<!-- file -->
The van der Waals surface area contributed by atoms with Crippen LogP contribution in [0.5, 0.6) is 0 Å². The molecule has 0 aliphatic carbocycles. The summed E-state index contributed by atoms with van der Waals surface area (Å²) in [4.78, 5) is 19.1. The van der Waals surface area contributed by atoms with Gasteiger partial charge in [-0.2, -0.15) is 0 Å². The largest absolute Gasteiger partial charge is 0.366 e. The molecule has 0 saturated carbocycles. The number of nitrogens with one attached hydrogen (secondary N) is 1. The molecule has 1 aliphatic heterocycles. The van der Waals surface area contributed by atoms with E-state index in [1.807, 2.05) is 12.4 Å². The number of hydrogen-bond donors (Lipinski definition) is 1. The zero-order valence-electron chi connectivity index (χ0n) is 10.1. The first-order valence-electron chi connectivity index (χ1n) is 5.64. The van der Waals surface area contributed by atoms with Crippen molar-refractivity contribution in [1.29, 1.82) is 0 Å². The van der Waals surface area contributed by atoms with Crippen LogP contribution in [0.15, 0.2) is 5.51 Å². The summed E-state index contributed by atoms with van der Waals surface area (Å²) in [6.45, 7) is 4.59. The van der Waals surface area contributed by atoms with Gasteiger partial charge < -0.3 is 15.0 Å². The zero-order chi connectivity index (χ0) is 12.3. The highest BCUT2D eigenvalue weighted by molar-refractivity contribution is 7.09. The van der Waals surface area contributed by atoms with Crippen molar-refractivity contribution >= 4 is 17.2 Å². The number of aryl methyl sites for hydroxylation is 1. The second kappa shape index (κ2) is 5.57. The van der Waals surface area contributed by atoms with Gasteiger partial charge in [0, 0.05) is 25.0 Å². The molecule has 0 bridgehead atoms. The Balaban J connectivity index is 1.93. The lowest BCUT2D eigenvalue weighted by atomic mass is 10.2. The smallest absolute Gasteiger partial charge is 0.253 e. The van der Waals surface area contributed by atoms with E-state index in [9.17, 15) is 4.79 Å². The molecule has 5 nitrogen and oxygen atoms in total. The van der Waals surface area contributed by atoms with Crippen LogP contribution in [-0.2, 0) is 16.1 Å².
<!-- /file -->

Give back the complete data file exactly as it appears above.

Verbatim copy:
The van der Waals surface area contributed by atoms with Crippen LogP contribution in [0.5, 0.6) is 0 Å². The molecule has 0 aliphatic carbocycles. The summed E-state index contributed by atoms with van der Waals surface area (Å²) in [4.78, 5) is 19.1. The van der Waals surface area contributed by atoms with Gasteiger partial charge in [-0.2, -0.15) is 0 Å². The largest absolute Gasteiger partial charge is 0.366 e. The molecule has 0 saturated carbocycles. The number of nitrogens with one attached hydrogen (secondary N) is 1. The molecule has 1 aliphatic heterocycles. The van der Waals surface area contributed by atoms with E-state index in [1.807, 2.05) is 12.4 Å². The number of hydrogen-bond donors (Lipinski definition) is 1. The zero-order valence-electron chi connectivity index (χ0n) is 10.1. The first-order valence-electron chi connectivity index (χ1n) is 5.64. The van der Waals surface area contributed by atoms with Crippen molar-refractivity contribution in [1.29, 1.82) is 0 Å². The van der Waals surface area contributed by atoms with Crippen LogP contribution in [0.15, 0.2) is 5.51 Å². The summed E-state index contributed by atoms with van der Waals surface area (Å²) in [6.45, 7) is 4.59. The van der Waals surface area contributed by atoms with Gasteiger partial charge < -0.3 is 15.0 Å². The zero-order chi connectivity index (χ0) is 12.3. The highest BCUT2D eigenvalue weighted by molar-refractivity contribution is 7.09. The van der Waals surface area contributed by atoms with Crippen molar-refractivity contribution >= 4 is 17.2 Å². The number of aryl methyl sites for hydroxylation is 1. The second kappa shape index (κ2) is 5.57. The van der Waals surface area contributed by atoms with Gasteiger partial charge in [0, 0.05) is 25.0 Å². The molecule has 0 bridgehead atoms. The Balaban J connectivity index is 1.93. The lowest BCUT2D eigenvalue weighted by atomic mass is 10.2. The smallest absolute Gasteiger partial charge is 0.253 e. The van der Waals surface area contributed by atoms with E-state index in [9.17, 15) is 4.79 Å². The molecule has 5 nitrogen and oxygen atoms in total. The van der Waals surface area contributed by atoms with Crippen LogP contribution in [-0.2, 0) is 16.1 Å².